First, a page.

Friday gave us a chance to have an intimate non-religious ceremony with our close family and friends where we also signed the civil marriage license. Because Pennsylvania was founded by Quakers, you can get a Quaker marriage license in which you are allowed to marry yourselves, and you sign the license along with two witnesses. Friday also was a chance to have an awesome fancy party where we got to talk to all of our guests.
On Saturday, we signed the Ketubah (the Jewish marriage contract) in Marina’s parents’ backyard before the ceremony. Saturday’s ceremony was conducted on the front steps of Marina’s house by a wonderful rabbi from the synagogue Marina grew up attending. I was so nervous on Friday during the ceremony, that it was hard to be present in the moment, but by Saturday, I had gotten all of those nerves out of the way, and was able to really be present for and take in the experience of marrying Julia and hearing the vows we had written for each other. The ceremony was followed by an awesome block party with all of our neighbors, friends, and family.
Oh, and also totally worth it: kicking off the wedding weekend with an epic soccer game of Julia’s friends and family versus Marina’s friends and family. We both grew up playing soccer (and actually had the same soccer coach at different times in our childhoods), and it was a great way to bring everyone together before the wedding to hang out and have fun. Those who didn’t want to play brought blankets and snacks while enthusiastically cheering on the teams!
what was totally not worth it:
As far as what wasn’t worth it, we struggled to answer this question because we can’t think of anything that really wasn’t worth it. We asked both of our families, and they couldn’t think of anything either. We had such a joyous, wonderful time at our wedding, and we feel really good about the decisions we ultimately made.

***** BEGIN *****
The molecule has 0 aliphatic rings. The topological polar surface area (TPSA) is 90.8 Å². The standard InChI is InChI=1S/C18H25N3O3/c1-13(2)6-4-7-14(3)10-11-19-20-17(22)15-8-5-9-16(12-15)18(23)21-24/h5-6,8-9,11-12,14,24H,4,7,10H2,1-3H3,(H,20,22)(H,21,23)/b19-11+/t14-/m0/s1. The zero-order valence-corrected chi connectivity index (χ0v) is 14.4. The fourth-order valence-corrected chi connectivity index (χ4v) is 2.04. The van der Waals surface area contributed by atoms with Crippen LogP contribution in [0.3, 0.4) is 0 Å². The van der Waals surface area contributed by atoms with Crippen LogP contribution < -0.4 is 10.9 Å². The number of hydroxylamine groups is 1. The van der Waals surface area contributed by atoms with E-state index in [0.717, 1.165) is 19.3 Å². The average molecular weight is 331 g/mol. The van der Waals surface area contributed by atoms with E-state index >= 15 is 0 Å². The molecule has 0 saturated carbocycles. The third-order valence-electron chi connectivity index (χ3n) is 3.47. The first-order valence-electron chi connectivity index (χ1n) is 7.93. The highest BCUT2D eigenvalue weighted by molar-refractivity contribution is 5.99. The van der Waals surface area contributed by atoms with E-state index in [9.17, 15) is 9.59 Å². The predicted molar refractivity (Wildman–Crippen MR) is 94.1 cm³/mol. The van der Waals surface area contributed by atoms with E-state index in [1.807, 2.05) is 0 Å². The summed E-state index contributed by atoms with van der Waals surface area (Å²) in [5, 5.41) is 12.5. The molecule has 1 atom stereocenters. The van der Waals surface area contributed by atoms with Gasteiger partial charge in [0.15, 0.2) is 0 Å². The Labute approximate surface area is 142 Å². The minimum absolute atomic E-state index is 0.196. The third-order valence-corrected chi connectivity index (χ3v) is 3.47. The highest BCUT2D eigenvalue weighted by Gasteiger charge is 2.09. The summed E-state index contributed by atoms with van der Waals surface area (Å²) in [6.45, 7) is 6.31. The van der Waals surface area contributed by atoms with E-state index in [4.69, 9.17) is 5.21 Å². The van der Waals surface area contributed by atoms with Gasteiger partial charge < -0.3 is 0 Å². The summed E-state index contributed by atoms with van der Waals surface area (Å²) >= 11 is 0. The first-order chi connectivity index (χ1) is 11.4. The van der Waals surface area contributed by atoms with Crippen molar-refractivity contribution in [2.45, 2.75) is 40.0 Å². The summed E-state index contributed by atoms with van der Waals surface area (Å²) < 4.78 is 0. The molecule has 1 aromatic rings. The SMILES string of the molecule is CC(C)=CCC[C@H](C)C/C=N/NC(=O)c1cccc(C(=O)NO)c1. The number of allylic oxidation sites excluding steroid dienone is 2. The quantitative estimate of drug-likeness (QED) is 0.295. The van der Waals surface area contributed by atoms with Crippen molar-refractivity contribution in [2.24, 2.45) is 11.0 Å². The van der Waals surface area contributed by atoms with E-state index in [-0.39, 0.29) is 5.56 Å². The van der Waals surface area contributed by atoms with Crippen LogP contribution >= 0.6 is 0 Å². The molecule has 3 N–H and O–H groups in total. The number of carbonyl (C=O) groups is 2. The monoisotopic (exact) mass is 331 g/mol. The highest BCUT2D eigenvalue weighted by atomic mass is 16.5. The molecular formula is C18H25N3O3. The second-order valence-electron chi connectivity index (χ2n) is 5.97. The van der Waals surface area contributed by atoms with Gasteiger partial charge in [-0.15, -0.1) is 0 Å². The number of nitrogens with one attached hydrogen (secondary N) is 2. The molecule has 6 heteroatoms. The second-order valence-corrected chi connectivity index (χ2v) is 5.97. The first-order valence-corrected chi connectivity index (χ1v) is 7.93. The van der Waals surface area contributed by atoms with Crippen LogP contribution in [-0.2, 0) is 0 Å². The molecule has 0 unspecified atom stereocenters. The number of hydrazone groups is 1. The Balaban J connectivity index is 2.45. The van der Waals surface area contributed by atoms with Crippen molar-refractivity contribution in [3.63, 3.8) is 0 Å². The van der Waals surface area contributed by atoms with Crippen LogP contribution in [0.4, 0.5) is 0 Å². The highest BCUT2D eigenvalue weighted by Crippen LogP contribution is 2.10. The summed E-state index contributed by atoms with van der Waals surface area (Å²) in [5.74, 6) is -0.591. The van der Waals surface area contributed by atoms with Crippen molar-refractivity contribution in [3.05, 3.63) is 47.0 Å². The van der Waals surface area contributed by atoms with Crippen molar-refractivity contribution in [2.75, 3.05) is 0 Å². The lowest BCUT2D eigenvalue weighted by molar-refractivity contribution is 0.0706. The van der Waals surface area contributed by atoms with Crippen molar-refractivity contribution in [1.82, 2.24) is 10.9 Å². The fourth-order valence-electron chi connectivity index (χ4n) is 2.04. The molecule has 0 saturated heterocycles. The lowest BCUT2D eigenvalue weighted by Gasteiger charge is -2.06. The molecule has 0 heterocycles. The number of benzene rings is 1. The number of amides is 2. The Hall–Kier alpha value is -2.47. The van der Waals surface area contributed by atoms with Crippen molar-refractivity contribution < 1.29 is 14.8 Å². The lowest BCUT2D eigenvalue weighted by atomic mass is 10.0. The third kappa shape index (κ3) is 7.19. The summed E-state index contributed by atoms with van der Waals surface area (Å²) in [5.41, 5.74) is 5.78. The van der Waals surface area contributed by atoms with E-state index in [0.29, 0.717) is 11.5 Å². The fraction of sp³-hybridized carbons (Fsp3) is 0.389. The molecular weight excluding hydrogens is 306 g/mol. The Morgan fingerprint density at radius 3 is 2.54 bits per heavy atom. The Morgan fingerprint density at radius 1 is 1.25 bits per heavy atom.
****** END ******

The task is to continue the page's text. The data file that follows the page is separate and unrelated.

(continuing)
a few things that helped us along the way:
Julia’s sister Zoe was the glue that held our wedding together. She acted both as a wedding coordinator and reality check, and helped us stay on track with our spreadsheets and planning. She basically made the wedding possible. In general, we were lucky to have wonderful friends and family who all pitched in to help us decorate the block, set up the tables and chairs, make the giant batches of mixed drinks, and probably eight million other things that they took care of before we even noticed something was amiss.
my best practical advice for my planning self:
Make sure you identify what your priorities are for the wedding and make sure you hold on to that throughout the planning process.
anything else to share:
The story behind the gold dinosaurs is a little funny. When we first got engaged, people kept asking me what our wedding colors were going to be. This was before we had a venue or even a date, and so I had no idea and wasn’t particularly worried about it, so I joked that our wedding colors were tiny gold dinosaurs. And somehow, what started as a joke became a real thing. They felt like a way of making sure we remembered to be goofy in the face of all this wedding planning. We sent out digital save the dates. Julia’s amazing sister Zoe designed the invitations for us, and we used Fireball Printing, a local Philly company, to print them.
Image CreditKyo Morishima